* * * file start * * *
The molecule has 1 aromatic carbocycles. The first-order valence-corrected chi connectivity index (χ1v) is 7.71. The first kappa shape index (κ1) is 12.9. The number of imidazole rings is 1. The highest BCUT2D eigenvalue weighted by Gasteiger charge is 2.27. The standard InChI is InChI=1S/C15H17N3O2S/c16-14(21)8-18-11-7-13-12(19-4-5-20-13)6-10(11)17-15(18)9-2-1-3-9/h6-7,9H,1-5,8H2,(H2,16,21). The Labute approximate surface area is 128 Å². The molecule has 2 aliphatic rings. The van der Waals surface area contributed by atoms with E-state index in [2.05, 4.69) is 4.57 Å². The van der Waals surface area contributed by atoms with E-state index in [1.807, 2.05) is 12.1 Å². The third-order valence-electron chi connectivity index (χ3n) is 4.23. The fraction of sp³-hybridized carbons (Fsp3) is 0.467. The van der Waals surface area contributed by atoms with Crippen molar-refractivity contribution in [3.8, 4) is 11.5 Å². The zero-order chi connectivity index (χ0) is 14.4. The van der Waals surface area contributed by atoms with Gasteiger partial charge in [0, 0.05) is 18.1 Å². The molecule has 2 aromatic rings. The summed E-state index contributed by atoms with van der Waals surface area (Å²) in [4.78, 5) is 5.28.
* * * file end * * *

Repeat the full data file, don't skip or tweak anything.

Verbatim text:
The molecule has 1 aromatic carbocycles. The first-order valence-corrected chi connectivity index (χ1v) is 7.71. The first kappa shape index (κ1) is 12.9. The number of imidazole rings is 1. The highest BCUT2D eigenvalue weighted by Gasteiger charge is 2.27. The standard InChI is InChI=1S/C15H17N3O2S/c16-14(21)8-18-11-7-13-12(19-4-5-20-13)6-10(11)17-15(18)9-2-1-3-9/h6-7,9H,1-5,8H2,(H2,16,21). The Labute approximate surface area is 128 Å². The molecule has 2 aliphatic rings. The van der Waals surface area contributed by atoms with E-state index in [2.05, 4.69) is 4.57 Å². The van der Waals surface area contributed by atoms with E-state index in [1.807, 2.05) is 12.1 Å². The third-order valence-electron chi connectivity index (χ3n) is 4.23. The fraction of sp³-hybridized carbons (Fsp3) is 0.467. The van der Waals surface area contributed by atoms with Crippen molar-refractivity contribution in [3.8, 4) is 11.5 Å². The zero-order chi connectivity index (χ0) is 14.4. The van der Waals surface area contributed by atoms with Gasteiger partial charge in [0, 0.05) is 18.1 Å². The molecule has 2 aromatic rings. The summed E-state index contributed by atoms with van der Waals surface area (Å²) in [4.78, 5) is 5.28.